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Clinical Impact of KRAS and GNAS Analysis Added to CEA and Cytology in Pancreatic Cystic Fluid Obtained by EUS-FNA.
Dig Dis Sci 2018; 63(9):2351-2361DD

Abstract

BACKGROUND

Pancreatic cysts are common incidental findings with malignant potential, raising diagnostic and treatment dilemmas.

AIMS

To determine the added value of KRAS and GNAS mutation analysis on cyst classification and decision making.

METHODS

We analyzed 52 frozen samples of pancreatic cystic fluid obtained by EUS-FNA between 2008 and 2014. In addition to cytology and CEA, mutations of GNAS (exons 8 and 9) and KRAS (exons 2 and 3) genes were analyzed using Sanger sequencing.

RESULTS

There were 52 patients, 67% females, with a mean age of 59 ± 15 years (29-91). Cysts were classified as mucinous in 21 patients (40%) (14 low-risk, seven malignant) and non-mucinous in 31 patients (60%). After EUS-FNA, 11 patients had surgery, six had chemotherapy or palliation, one had endoscopic drainage, and 34 are on follow-up after a mean of 57 months. KRAS mutation was detected in nine and GNAS in two samples. Patients harboring cysts with KRAS mutations were older (p = 0.01), cysts were more commonly mucinous (p = 0.001) and malignant (p = 0.01). KRAS mutations were present in both low-risk and malignant mucinous lesions. For identifying mucinous lesions, CEA > 192 ng/mL performed better (AUC ROC = 93%), whereas for malignant/high-risk mucinous lesions, EUS imaging had the best accuracy (AUC ROC = 88%). After molecular analysis, a modification in cyst classification occurred in ten patients, but was correct in only two, a pseudocyst re-classified as IPMN and a malignant cyst as a non-mucinous cyst.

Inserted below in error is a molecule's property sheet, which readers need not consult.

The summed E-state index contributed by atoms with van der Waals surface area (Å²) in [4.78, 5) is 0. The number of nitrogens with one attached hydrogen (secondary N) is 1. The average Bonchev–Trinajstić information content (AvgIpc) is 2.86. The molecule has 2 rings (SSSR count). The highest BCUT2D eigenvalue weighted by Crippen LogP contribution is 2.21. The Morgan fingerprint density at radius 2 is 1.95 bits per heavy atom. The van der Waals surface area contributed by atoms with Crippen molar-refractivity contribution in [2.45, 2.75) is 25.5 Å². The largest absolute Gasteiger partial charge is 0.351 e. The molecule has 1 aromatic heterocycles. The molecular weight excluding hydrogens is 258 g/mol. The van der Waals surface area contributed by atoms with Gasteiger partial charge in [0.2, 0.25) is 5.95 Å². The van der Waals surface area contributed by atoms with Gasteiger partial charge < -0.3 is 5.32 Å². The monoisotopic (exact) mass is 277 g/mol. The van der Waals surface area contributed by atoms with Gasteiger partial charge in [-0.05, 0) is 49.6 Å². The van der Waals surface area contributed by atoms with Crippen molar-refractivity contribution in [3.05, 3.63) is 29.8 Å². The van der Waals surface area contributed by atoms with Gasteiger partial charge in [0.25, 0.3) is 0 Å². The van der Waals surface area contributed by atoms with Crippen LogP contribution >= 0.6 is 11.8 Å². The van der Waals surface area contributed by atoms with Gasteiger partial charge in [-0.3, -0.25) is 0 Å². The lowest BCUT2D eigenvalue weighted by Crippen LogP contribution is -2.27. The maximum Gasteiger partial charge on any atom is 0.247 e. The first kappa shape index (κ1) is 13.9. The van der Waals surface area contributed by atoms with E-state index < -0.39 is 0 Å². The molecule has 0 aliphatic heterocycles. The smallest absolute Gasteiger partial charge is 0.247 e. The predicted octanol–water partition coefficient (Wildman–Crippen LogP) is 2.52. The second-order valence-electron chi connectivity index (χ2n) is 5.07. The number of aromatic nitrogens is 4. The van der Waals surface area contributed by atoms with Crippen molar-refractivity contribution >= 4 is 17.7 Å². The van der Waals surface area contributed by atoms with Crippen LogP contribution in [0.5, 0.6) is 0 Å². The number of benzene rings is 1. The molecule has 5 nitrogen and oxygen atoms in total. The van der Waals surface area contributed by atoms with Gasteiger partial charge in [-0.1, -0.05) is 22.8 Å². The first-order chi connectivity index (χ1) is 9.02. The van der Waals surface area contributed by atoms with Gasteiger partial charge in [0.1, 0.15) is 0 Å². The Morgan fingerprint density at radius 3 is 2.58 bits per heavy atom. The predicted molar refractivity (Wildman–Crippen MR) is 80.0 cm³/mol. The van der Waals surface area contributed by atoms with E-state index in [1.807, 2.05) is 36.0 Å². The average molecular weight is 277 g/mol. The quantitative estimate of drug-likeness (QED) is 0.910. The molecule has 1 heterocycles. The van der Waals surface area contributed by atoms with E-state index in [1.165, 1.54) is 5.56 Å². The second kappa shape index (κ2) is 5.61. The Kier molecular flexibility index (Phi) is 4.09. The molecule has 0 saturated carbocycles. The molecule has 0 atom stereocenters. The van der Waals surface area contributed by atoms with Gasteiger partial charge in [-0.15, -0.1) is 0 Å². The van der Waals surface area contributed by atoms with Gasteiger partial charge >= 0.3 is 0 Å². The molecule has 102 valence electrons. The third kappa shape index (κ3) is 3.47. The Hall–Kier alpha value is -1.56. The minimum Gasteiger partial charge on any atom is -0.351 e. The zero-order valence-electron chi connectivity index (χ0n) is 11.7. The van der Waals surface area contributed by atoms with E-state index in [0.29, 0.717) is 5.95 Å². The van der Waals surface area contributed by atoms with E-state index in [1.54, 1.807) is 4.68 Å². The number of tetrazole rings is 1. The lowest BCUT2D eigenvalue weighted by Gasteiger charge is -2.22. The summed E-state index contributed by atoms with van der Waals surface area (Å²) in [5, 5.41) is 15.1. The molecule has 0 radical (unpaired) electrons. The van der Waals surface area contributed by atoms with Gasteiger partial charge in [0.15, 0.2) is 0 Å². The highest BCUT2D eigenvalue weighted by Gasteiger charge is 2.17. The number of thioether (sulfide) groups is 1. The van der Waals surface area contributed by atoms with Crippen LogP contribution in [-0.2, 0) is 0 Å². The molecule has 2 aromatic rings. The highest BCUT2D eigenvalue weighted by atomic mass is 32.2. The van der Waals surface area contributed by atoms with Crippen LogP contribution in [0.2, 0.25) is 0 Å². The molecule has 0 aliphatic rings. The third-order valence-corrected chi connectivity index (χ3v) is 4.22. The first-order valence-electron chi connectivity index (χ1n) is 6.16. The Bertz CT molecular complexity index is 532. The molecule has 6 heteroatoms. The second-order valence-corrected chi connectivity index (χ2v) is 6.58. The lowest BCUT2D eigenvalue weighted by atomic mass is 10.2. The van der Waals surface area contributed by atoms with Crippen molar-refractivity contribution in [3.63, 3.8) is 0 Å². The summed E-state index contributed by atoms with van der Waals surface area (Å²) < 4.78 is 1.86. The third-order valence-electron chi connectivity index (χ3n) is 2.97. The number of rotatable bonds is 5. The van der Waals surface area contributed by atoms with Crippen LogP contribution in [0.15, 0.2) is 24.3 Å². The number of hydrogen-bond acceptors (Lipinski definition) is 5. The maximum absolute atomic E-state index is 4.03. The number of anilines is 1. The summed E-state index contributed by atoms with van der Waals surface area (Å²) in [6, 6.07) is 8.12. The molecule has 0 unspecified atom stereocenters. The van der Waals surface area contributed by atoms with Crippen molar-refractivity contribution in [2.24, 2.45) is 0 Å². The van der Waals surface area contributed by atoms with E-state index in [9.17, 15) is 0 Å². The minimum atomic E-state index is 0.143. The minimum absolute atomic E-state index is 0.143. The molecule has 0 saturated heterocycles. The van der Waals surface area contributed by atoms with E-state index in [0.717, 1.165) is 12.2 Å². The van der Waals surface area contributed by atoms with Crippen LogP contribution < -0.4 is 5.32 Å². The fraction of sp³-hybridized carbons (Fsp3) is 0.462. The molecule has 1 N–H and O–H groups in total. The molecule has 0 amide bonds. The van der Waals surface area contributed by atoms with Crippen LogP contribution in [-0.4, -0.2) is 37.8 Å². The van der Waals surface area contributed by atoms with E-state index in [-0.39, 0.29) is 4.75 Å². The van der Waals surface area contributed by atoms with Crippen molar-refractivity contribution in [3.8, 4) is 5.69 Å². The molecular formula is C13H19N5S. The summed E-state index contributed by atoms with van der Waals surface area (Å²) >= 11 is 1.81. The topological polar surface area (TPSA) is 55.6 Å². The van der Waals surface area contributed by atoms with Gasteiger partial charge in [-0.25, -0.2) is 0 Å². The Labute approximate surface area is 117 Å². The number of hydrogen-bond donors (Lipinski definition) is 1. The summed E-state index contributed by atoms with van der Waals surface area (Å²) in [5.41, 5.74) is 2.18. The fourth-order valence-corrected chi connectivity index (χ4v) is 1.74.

CONCLUSIONS

In this cohort of patients with pancreatic cysts, KRAS and GNAS mutations had no significant diagnostic benefit in comparison with conventional testing.

Authors+Show Affiliations

Gastroenterology Department, Instituto Português de Oncologia de Lisboa Francisco Gentil EPE, Rua Prof Lima Basto, 1099-023, Lisbon, Portugal. sandrarfaias@hotmail.com. Faculty of Health Sciences, University of Beira Interior, Covilhã, Portugal. sandrarfaias@hotmail.com.Molecular Pathobiology Investigation Center, Instituto Português de Oncologia de Lisboa Francisco Gentil EPE, Rua Prof Lima Basto, 1099-023, Lisbon, Portugal.Molecular Pathobiology Investigation Center, Instituto Português de Oncologia de Lisboa Francisco Gentil EPE, Rua Prof Lima Basto, 1099-023, Lisbon, Portugal.Gastroenterology Department, Instituto Português de Oncologia de Lisboa Francisco Gentil EPE, Rua Prof Lima Basto, 1099-023, Lisbon, Portugal.Pathology Department, Instituto Português de Oncologia de Lisboa Francisco Gentil EPE, Rua Prof Lima Basto, 1099-023, Lisbon, Portugal. Faculty of Medicine, University of Lisbon, Lisbon, Portugal.Pathology Department, Instituto Português de Oncologia de Lisboa Francisco Gentil EPE, Rua Prof Lima Basto, 1099-023, Lisbon, Portugal.Gastroenterology Department, Instituto Português de Oncologia de Lisboa Francisco Gentil EPE, Rua Prof Lima Basto, 1099-023, Lisbon, Portugal.Faculty of Health Sciences, University of Beira Interior, Covilhã, Portugal. Pathology Department, Instituto Português de Oncologia de Lisboa Francisco Gentil EPE, Rua Prof Lima Basto, 1099-023, Lisbon, Portugal.Faculty of Medicine, University of Lisbon, Lisbon, Portugal. Gastroenterology Department, Hospital Beatriz Ângelo, Av. Carlos Teixeira, 3, 2670-000, Loures, Portugal.

Pub Type(s)

Comparative Study
Journal Article
Research Support, Non-U.S. Gov't

Language

eng

PubMed ID